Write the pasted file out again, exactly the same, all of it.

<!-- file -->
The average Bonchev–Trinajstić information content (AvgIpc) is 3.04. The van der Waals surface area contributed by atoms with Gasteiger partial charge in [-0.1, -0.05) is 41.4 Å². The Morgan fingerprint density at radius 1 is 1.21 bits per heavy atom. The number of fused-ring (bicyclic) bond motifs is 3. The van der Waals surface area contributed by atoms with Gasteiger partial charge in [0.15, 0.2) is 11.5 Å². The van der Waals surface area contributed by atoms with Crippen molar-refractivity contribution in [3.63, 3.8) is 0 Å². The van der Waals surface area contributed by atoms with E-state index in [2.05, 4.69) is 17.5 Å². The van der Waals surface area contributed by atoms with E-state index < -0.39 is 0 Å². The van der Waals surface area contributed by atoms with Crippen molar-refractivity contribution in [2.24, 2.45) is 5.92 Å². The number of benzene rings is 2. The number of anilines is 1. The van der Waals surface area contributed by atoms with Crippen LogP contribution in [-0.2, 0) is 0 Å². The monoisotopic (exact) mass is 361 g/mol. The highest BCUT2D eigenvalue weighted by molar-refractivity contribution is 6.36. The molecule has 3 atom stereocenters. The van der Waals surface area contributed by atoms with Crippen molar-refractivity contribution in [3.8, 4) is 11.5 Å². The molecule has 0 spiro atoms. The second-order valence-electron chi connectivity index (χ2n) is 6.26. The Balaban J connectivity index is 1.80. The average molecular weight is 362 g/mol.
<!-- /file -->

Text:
The average Bonchev–Trinajstić information content (AvgIpc) is 3.04. The van der Waals surface area contributed by atoms with Gasteiger partial charge in [-0.1, -0.05) is 41.4 Å². The Morgan fingerprint density at radius 1 is 1.21 bits per heavy atom. The number of fused-ring (bicyclic) bond motifs is 3. The van der Waals surface area contributed by atoms with Gasteiger partial charge in [0.15, 0.2) is 11.5 Å². The van der Waals surface area contributed by atoms with Crippen molar-refractivity contribution in [3.63, 3.8) is 0 Å². The van der Waals surface area contributed by atoms with E-state index in [2.05, 4.69) is 17.5 Å². The van der Waals surface area contributed by atoms with E-state index < -0.39 is 0 Å². The van der Waals surface area contributed by atoms with Crippen molar-refractivity contribution in [2.24, 2.45) is 5.92 Å². The number of benzene rings is 2. The number of anilines is 1. The van der Waals surface area contributed by atoms with Crippen LogP contribution in [-0.2, 0) is 0 Å². The monoisotopic (exact) mass is 361 g/mol. The highest BCUT2D eigenvalue weighted by molar-refractivity contribution is 6.36. The molecule has 3 atom stereocenters. The van der Waals surface area contributed by atoms with Crippen molar-refractivity contribution in [3.8, 4) is 11.5 Å². The molecule has 0 spiro atoms. The second-order valence-electron chi connectivity index (χ2n) is 6.26. The Balaban J connectivity index is 1.80. The average molecular weight is 362 g/mol.